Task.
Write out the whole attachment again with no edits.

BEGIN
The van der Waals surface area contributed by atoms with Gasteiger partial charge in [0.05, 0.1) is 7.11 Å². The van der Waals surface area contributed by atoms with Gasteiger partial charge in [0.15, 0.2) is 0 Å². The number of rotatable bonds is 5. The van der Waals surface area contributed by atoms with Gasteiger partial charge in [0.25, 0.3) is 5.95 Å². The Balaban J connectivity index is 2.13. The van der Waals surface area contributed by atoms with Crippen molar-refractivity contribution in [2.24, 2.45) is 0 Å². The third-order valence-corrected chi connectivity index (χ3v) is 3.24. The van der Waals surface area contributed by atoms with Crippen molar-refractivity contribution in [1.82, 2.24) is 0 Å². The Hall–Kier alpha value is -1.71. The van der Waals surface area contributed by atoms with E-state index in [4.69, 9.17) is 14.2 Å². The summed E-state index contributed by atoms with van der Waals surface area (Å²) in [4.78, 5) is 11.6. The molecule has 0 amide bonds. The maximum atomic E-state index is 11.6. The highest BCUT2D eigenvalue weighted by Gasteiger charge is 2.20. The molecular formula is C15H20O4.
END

The van der Waals surface area contributed by atoms with Gasteiger partial charge in [0.05, 0.1) is 7.11 Å². The van der Waals surface area contributed by atoms with Gasteiger partial charge in [0.15, 0.2) is 0 Å². The number of rotatable bonds is 5. The van der Waals surface area contributed by atoms with Gasteiger partial charge in [0.25, 0.3) is 5.95 Å². The Balaban J connectivity index is 2.13. The van der Waals surface area contributed by atoms with Crippen molar-refractivity contribution in [2.24, 2.45) is 0 Å². The third-order valence-corrected chi connectivity index (χ3v) is 3.24. The van der Waals surface area contributed by atoms with Crippen molar-refractivity contribution in [1.82, 2.24) is 0 Å². The Hall–Kier alpha value is -1.71. The van der Waals surface area contributed by atoms with E-state index in [4.69, 9.17) is 14.2 Å². The summed E-state index contributed by atoms with van der Waals surface area (Å²) in [4.78, 5) is 11.6. The molecule has 0 amide bonds. The maximum atomic E-state index is 11.6. The highest BCUT2D eigenvalue weighted by Gasteiger charge is 2.20. The molecular formula is C15H20O4.